But at the same time, the Maybers are looking ahead. A year into the future. Two? Three? What will GPT-4 be like? Or GPT-5? That’s what makes Aum Golly so interesting to me — and many of the readers who have bought the book.
Aum Golly is history frozen in time. The cycles are becoming so fast that it only really could exist in 2021. In 2019 it would have been impossible. By 2022 it will be obsolete.
4 ways artificial intelligence may change the way we write
Aum Golly was published in April 2021 and since then I’ve been fortunate to discuss AI and literature with many wonderful minds. I’ve been interviewed on Yle (the Finnish BBC, if you will) and several podcasts. In June, Aum Golly was number 52/100 on the Most Popular Fiction on Adlibris (the biggest Nordic online bookstore).
I don’t know the future. But because of Aum Golly I think I can see 5 minutes further into the future than most writers. Here are 5 ways AI can change creative writing.
1. Our notion of creativity will change
Creativity is a positive trait. We all want to feel and be seen as creative. Creativity is a scarce resource — or at least there’s pressure to make it seem it is.
In truth, much of what we do is applying formulas mechanistically. Think dialogue, think book titles… There are formulas we writers, publishers, agents, readers adhere to. And because these formulas exist, they can be replicated programmatically. An AI will be able to create hundreds of variants for your next book title in seconds.
“Well, that’s not really what creativity…”
Yeah. That’s right. You’re doing it already. Redefining creativity.
We will have to keep redefining our notion of creativity to save our fragile human egos.
2. Creative analytics will enable data-backed optimization
What’s a good book? What’s a good story? With creative analytics (think retention rate for ebooks or audiobooks) these questions will be as difficult to answer as always.
But if we define the question a bit differently, it becomes easier to measure and to optimize for.
- What book titles get the most clicks?
- What are the features for first pages that get the reader to the next page?
- What are the features of books that are read 100%?
Getting actual insights from data is notoriously difficult. But with the advancement of AI, writers don’t have to rely on their own or their editor’s gut feeling about, for example, gripping opening scenes. They can be measured, tested and analyzed.
I hear someone say that an AI will never make their artistic decisions for them. That’s cool.
But there will eventually be an editor AI (let’s call it HemingwAI) that scores your text based on some fancy machine learning, NLP, something something… The technical way to do it doesn’t really matter. If HemingwAI says that your First Page Grip Score is only 75% when most bestsellers in your genre have 87% or above, you, your human editor or your publisher will press for doing another round on the first page.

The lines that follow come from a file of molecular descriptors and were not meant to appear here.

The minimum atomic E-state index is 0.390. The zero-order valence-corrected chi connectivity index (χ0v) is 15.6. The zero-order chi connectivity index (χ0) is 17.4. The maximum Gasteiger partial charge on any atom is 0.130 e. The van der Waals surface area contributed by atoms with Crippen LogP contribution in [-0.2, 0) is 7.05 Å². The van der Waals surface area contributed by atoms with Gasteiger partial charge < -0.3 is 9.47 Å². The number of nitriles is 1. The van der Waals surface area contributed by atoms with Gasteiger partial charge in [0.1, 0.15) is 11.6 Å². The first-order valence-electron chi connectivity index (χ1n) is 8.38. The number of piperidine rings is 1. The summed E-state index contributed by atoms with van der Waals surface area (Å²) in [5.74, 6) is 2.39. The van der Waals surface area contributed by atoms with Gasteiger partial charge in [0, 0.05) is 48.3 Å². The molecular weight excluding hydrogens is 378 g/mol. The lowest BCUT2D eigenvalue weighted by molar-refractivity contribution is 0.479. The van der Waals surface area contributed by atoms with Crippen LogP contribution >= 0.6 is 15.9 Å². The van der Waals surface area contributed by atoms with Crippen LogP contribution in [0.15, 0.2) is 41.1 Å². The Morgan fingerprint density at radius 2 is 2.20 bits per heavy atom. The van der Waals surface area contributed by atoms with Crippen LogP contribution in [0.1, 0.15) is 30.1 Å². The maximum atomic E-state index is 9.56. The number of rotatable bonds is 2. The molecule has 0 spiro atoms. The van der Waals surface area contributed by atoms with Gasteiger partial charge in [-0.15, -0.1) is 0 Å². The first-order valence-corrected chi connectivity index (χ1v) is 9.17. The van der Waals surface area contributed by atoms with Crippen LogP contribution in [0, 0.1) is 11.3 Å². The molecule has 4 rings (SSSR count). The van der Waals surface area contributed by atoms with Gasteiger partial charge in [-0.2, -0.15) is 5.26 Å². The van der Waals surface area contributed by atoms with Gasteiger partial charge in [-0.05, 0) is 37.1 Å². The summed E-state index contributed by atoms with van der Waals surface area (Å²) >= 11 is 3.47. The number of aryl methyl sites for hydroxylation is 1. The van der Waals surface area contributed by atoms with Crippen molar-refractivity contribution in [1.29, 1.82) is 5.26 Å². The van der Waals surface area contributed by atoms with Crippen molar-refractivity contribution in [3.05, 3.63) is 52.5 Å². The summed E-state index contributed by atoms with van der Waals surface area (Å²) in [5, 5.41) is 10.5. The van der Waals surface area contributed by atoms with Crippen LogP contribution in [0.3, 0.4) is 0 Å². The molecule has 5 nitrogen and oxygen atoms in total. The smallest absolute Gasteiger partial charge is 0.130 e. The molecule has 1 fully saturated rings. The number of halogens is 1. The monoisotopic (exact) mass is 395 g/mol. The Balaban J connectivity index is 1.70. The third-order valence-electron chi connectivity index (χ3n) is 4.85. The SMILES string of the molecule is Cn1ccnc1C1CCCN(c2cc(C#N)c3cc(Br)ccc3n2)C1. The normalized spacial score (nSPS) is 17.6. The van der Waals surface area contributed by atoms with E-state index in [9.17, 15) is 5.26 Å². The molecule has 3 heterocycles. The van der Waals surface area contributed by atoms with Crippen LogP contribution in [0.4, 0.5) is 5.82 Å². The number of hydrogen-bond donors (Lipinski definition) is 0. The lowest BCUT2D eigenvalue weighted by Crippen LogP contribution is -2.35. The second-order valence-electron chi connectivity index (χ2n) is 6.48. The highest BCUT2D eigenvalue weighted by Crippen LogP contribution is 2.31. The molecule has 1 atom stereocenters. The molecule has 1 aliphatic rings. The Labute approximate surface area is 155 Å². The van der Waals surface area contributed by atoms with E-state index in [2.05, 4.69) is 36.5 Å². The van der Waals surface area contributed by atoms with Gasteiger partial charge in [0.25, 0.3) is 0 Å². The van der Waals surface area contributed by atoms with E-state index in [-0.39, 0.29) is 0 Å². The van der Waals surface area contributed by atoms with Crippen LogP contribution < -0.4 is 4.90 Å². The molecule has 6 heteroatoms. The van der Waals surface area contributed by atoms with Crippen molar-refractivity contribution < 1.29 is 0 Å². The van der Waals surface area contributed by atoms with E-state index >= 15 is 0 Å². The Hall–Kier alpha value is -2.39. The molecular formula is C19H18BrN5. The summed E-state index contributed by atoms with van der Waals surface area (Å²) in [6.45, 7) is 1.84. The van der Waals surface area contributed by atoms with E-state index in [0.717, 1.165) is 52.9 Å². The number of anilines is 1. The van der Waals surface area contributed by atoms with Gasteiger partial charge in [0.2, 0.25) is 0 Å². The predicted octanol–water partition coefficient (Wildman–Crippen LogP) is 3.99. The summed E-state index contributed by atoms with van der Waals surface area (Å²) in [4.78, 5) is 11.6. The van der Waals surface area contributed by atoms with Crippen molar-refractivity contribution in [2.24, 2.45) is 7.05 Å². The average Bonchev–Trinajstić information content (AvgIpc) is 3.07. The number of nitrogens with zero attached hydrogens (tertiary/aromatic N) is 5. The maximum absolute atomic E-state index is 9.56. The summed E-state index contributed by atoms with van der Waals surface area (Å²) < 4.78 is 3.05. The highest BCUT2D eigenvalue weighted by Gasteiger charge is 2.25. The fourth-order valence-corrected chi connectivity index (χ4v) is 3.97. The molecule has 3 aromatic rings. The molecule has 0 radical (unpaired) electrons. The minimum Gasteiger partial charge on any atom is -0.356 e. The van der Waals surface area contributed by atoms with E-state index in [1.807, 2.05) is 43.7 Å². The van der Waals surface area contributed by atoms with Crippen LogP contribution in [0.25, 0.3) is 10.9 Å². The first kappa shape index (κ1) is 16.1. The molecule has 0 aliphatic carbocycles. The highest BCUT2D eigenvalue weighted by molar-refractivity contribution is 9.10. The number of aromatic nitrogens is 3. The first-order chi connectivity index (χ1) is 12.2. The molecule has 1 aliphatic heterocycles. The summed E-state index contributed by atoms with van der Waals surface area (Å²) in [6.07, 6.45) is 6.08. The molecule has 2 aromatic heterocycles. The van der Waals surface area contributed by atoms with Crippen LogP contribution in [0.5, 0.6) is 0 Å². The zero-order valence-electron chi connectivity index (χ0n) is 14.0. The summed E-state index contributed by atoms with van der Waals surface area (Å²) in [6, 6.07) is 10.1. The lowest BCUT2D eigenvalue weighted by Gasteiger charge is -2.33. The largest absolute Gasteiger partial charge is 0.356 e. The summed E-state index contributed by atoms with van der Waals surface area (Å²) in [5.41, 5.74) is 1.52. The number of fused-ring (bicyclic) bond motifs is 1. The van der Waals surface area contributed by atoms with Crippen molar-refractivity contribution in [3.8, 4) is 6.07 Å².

Maybe HemingwAI can suggest a few ways of optimizing your opening scene. Maybe you look them through and say… well, this could work if I do it like this… Maybe your book deal states that you have to abide by the suggestions made by your editor, or HemingwAI.
You created us. Now deal with us. Image: Jukka Aalho
3. From creator to curator
When I started working with GPT-3 I was the weak link. I was trying to solve problems that GPT-3 was better equipped to solve.
Only when I leaned in, the process got better, faster and stronger. Experienced writers are used to working together with editors and beta readers. As AI writing tools become more commonplace, writers will become curators as well as creators.
Don’t like that opening sentence you wrote? Have HemingwAI take a shot and give you three options to choose from. Not happy with that piece of dialogue? Hit ‘Generate’. Still not happy? Hit ‘Refresh’.
With Aum Golly I ended up creating multiple versions with different prompts. I discarded whole poems altogether, instead of editing them. For us humans, reading is faster than writing. That’s why we’re more efficient curators than creators.
4. It’s not all doom and gloom
Or maybe it is. Life — unlike a retention-optimized story — is not a story where the good guys win in the end.
Maybe your book of poetry doesn’t get published because someone wrote a book of AI poetry called Aum Golly. Maybe you get disillusioned by the craft of writing because you miss the creative freedom — before HemingwAI.
But one thing’s for sure: AI will help new types of literature to emerge. It will open up the field for new entrants. It might even level the playing field.
Embrace change and it will embrace you.